Be happy but never satisfied.
Be happy but never satisfied.
Be happy but never satisfied.
The phrase, “Do not be afraid,” appears in the Bible 365 times.
I think God is trying to tell us something.
Uber has completed its first delivery using a self-driving truck.
In the next 30 years, we won’t be seeing truck drivers behind the wheel delivering our goods—it will be computers, robots, VR and AI.
Using people will be too expensive and too inefficient. People need bathroom breaks, they need to eat and sleep, they cause accidents, they run from accidents, they have labor laws, they get overtime pay and benefits, they need healthcare, they make messes, they are slow, they aren’t compliant and, most of all, they make mistakes.
Truck drivers are not the only ones being replaced. Look at grocery store clerks, short order cooks, anyone in a warehouse. The more repetitive the motion, the easier it will be to replicate and replace it with a robot.
No industry will look the same as it is today. Doctors, lawyers, accountants, programmers, developers, law enforcement officers—you name it. Some of these jobs will be completely eliminated while other will change so much we won’t even recognize them.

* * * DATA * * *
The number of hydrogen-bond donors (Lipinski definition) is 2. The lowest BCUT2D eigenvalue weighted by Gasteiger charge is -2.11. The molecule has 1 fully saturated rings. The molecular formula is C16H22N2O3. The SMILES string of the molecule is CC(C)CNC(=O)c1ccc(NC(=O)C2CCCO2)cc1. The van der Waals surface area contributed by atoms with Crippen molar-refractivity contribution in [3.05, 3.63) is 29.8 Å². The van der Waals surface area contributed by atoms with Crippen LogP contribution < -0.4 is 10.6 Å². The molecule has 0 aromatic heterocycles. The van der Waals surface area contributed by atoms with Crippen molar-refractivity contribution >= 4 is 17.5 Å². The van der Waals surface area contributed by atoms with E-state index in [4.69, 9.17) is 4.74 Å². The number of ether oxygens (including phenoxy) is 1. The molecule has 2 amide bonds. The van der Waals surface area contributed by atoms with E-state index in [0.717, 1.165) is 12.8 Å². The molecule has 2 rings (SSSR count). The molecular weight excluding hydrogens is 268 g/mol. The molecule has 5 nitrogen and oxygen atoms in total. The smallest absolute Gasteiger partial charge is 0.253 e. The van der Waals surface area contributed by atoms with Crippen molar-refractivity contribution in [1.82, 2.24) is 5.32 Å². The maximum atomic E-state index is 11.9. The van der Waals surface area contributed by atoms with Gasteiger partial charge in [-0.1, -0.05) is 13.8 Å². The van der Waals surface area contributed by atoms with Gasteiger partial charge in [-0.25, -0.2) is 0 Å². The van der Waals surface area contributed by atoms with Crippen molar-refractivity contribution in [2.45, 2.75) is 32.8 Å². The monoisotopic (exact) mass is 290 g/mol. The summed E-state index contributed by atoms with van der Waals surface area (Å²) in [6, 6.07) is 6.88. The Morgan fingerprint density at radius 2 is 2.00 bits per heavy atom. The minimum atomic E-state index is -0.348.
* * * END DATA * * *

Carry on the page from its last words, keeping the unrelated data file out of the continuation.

We have never seen this much change in one lifetime. (The printing press took several generations for it to spread.) It is scaring a lot of people to think that their industry could be wiped out in the next couple of decades.
But that’s what revolutions do. They tear down the old and enable the impossible.
So what happens when all the jobs are gone?
What are we going to do with all this time we have freed up?
What will it mean to be human?
By eliminating menial tasks from our daily routine, we will free up more time to solve more interesting problems. We will have more opportunities to do work that matters.
We shouldn’t be afraid of what technology has to offer. The smart ones will be running with technology, not away from it.